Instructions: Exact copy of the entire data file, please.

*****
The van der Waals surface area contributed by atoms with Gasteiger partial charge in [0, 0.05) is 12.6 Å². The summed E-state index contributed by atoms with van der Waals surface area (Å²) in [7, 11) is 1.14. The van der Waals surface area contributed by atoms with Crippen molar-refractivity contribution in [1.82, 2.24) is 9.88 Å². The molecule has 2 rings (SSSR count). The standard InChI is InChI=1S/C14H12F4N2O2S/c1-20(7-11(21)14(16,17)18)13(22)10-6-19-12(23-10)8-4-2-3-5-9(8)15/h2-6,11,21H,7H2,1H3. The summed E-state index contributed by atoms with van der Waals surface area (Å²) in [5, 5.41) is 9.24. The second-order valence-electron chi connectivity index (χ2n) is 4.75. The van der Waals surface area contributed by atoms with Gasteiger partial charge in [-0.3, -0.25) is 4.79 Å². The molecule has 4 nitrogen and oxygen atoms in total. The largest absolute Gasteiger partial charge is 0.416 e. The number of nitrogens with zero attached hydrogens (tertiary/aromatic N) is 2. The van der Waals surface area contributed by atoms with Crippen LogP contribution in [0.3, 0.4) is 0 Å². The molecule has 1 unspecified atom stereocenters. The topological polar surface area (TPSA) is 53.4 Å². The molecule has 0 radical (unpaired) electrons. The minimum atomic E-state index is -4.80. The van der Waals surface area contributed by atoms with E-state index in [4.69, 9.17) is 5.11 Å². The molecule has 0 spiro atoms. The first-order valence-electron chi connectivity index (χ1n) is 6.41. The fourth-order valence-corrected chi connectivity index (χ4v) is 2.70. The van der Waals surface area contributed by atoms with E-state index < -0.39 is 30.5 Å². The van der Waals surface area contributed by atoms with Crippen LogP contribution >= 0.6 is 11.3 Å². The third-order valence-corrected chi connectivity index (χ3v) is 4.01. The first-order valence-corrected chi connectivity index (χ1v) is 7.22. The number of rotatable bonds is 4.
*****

The van der Waals surface area contributed by atoms with Gasteiger partial charge in [0, 0.05) is 12.6 Å². The summed E-state index contributed by atoms with van der Waals surface area (Å²) in [7, 11) is 1.14. The van der Waals surface area contributed by atoms with Crippen molar-refractivity contribution in [1.82, 2.24) is 9.88 Å². The molecule has 2 rings (SSSR count). The standard InChI is InChI=1S/C14H12F4N2O2S/c1-20(7-11(21)14(16,17)18)13(22)10-6-19-12(23-10)8-4-2-3-5-9(8)15/h2-6,11,21H,7H2,1H3. The summed E-state index contributed by atoms with van der Waals surface area (Å²) in [5, 5.41) is 9.24. The second-order valence-electron chi connectivity index (χ2n) is 4.75. The van der Waals surface area contributed by atoms with Gasteiger partial charge in [-0.3, -0.25) is 4.79 Å². The molecule has 4 nitrogen and oxygen atoms in total. The largest absolute Gasteiger partial charge is 0.416 e. The number of nitrogens with zero attached hydrogens (tertiary/aromatic N) is 2. The van der Waals surface area contributed by atoms with Crippen LogP contribution in [0.3, 0.4) is 0 Å². The molecule has 1 unspecified atom stereocenters. The topological polar surface area (TPSA) is 53.4 Å². The molecule has 0 radical (unpaired) electrons. The minimum atomic E-state index is -4.80. The van der Waals surface area contributed by atoms with E-state index in [4.69, 9.17) is 5.11 Å². The molecule has 0 spiro atoms. The first-order valence-electron chi connectivity index (χ1n) is 6.41. The fourth-order valence-corrected chi connectivity index (χ4v) is 2.70. The van der Waals surface area contributed by atoms with E-state index < -0.39 is 30.5 Å². The van der Waals surface area contributed by atoms with Crippen LogP contribution >= 0.6 is 11.3 Å². The third-order valence-corrected chi connectivity index (χ3v) is 4.01. The first-order valence-corrected chi connectivity index (χ1v) is 7.22. The number of rotatable bonds is 4.